By the will of fate, Soviet transport was at the tail of the warrant, and therefore it was subjected to particularly violent attacks by German aircraft. For the time being, the dense fire of his own anti-aircraft guns and machine guns, as well as very active and precise maneuvering, saved him from major troubles. The ship literally dodged "Junkers" diving at him, and the main merit in this belonged to his captain - a seaman with 20-year experience, experienced northern seaman Ivan Afanasyev, and a helmsman - a former Baltic-seaman Boris Akazenko. It is through the efforts of the steering "Old Bolshevik" three times managed to dodge close torpedoes dropped by the enemy's torpedo bombs.
Ivan Afanasyev. Photo: sea-man.org
However, no matter how maneuvered the transport, no matter how they put a fire barrier in the path of the attacking aircraft of its anti-aircraft gunners, one of the 47 air attacks ended with the success of the Nazis. At the same time, the “Old Bolshevik” attacked nine enemy aircraft, and one of them managed to get directly into the forecastle, just before setting up. The explosion killed the calculation of the front anti-aircraft gun, but it itself was broken; the captain's bridge hit Ivan Afanasyev with a blast wave. But the worst thing is that the same bomb caused a fire in the hold where the ammunition load was located. In order to prevent an immediate explosion, Boris Akazyonok and the political assistant to the captain, the real old Bolshevik (he participated in the October Revolution as a Baltic sailor) Konstantin Petrovsky built a human conveyor through which shells were manually transported from a burning compartment to a safe place.
Noticing that a fire was starting up at the “Old Bolshevik”, and having a good idea of what kind of cargo was on its board, the command of the PQ-16 convoy suggested the Soviet sailors to leave the ship that threatened to explode every minute. The English destroyer had already approached him to pick up the crew of the Russian transport and then sink the ship: this was the usual practice of convoys. But the crew of the “Old Bolshevik” answered this proposal with one phrase: “We are not going to bury the ship”. And then the convoy, snapping at the continuing attacks of the aircraft, went further, and the burning transport remained alone with the cold sea and the burning flame.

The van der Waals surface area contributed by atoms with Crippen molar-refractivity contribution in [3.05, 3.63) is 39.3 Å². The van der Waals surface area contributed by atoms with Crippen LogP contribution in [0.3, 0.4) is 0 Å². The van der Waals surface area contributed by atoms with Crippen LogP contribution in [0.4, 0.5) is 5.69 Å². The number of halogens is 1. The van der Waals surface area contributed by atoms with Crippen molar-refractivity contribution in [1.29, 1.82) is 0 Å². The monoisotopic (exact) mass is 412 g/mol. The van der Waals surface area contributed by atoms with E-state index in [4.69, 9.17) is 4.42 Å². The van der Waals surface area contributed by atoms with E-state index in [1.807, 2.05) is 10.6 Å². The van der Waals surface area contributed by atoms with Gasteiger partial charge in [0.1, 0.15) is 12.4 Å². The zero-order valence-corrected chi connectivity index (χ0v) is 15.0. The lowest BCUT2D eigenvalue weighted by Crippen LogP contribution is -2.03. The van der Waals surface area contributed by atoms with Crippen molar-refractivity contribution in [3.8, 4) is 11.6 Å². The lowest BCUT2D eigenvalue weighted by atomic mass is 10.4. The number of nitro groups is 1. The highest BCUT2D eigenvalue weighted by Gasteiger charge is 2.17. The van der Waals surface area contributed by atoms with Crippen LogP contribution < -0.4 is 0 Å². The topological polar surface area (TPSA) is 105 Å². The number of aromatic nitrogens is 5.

The crew of the “Old Bolshevik” fought for eight hours to save their ship - and in the end won! The fire was extinguished, a patch was put on the holes, and the transport moved after the convoy. He caught up with him the next day, when no one expected him to return. Seeing a logging truck wounded, with a hole in the board, a trumped-down timber carrying vessel and a burnt deck, approached the order and took its place in it, the convoy commander ordered the “Made good” signal to be raised on the leier of the flagship escort ship. On the stingy on emotions language of sea signals, this means admiration for the actions of the crew of the ship, to which this phrase is addressed.
In the evening of May 30, when the main part of the PQ-16 convoy entered the Kola Bay, the Old Bolshevik, smoking with a disfigured pipe, met with artillery salute of ships standing in the roadstead. The senior escort officer gave the following telegram to the fleet command: “Allow me to convey to you my personal admiration, the admiration of all our officers and all the English sailors for the heroic actions of your Old Bolshevik. Only Russians could do that. ” And soon a new telegram came to the Soviet Navy command - from the British Admiralty: “On behalf of the Royal Navy, I would like to congratulate your ships on the excellent discipline, courage and determination shown during the battle for six days. The behavior of the “Old Bolshevik” team was magnificent. ”
In the Soviet Union, the feat of the “Old Bolshevik” crew was rated no less highly. The captain of the log truck Ivan Afanasyev, pompoly Konstantin Petrovsky and helmsman Boris Akazyonok 28 on June 1942 were awarded the title Hero of the Soviet Union, and all other crew members were awarded orders and medals, both alive and dead (four seamen were buried after the battle at sea). The Old Bolshevik himself was also awarded the Order of Lenin: his image has since graced the flag of the ship. With this order-bearing flag "Old Bolshevik" in June 1942, as part of the next convoy, went to England, from where he went to the Pacific Ocean and until November 1945, acting as part of the Far Eastern Shipping Company, continued to be engaged in the delivery of military cargo from the United States. The ship remained in the working class until the 1969 year, until finally the years took their toll ...
The memory of the “Old Bolshevik” and its heroic crew is still alive today. In 2011, the Oka shipyard handed over to the seamen of Azov the universal cargo ship Kapitan Afanasyev (type RSD44 Heroes of Stalingrad, a series of ten ships). And in Murmansk, a rescue tug vessel “Captain Afanasyev” has been working since 1960, which has conducted more than one rescue operation in the Arctic.